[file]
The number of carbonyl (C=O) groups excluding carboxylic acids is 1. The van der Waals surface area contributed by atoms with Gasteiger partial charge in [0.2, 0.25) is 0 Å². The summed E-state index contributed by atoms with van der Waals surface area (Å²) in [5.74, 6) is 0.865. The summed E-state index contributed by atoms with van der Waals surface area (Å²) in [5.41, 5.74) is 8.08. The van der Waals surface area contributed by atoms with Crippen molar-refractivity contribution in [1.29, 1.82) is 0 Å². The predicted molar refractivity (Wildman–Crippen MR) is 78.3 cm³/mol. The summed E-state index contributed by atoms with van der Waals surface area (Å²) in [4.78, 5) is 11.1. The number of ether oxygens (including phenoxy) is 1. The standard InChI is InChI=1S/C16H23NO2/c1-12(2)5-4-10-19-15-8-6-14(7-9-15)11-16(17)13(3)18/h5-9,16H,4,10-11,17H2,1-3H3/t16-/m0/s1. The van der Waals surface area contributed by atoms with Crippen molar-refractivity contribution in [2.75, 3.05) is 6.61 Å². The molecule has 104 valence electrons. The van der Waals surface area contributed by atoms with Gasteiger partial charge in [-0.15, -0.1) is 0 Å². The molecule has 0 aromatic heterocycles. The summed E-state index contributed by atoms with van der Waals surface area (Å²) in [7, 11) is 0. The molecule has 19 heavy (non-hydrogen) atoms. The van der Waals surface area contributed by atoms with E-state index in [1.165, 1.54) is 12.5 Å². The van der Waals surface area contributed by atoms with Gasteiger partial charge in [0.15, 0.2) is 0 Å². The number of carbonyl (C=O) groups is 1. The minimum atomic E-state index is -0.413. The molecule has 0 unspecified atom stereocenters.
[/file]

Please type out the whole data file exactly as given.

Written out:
The number of carbonyl (C=O) groups excluding carboxylic acids is 1. The van der Waals surface area contributed by atoms with Gasteiger partial charge in [0.2, 0.25) is 0 Å². The summed E-state index contributed by atoms with van der Waals surface area (Å²) in [5.74, 6) is 0.865. The summed E-state index contributed by atoms with van der Waals surface area (Å²) in [5.41, 5.74) is 8.08. The van der Waals surface area contributed by atoms with Crippen molar-refractivity contribution in [1.29, 1.82) is 0 Å². The predicted molar refractivity (Wildman–Crippen MR) is 78.3 cm³/mol. The summed E-state index contributed by atoms with van der Waals surface area (Å²) in [4.78, 5) is 11.1. The number of ether oxygens (including phenoxy) is 1. The standard InChI is InChI=1S/C16H23NO2/c1-12(2)5-4-10-19-15-8-6-14(7-9-15)11-16(17)13(3)18/h5-9,16H,4,10-11,17H2,1-3H3/t16-/m0/s1. The van der Waals surface area contributed by atoms with Crippen molar-refractivity contribution in [2.75, 3.05) is 6.61 Å². The molecule has 104 valence electrons. The van der Waals surface area contributed by atoms with Gasteiger partial charge in [-0.15, -0.1) is 0 Å². The molecule has 0 aromatic heterocycles. The summed E-state index contributed by atoms with van der Waals surface area (Å²) in [7, 11) is 0. The molecule has 19 heavy (non-hydrogen) atoms. The van der Waals surface area contributed by atoms with E-state index in [1.165, 1.54) is 12.5 Å². The van der Waals surface area contributed by atoms with Gasteiger partial charge in [0.15, 0.2) is 0 Å². The number of carbonyl (C=O) groups is 1. The minimum atomic E-state index is -0.413. The molecule has 0 unspecified atom stereocenters.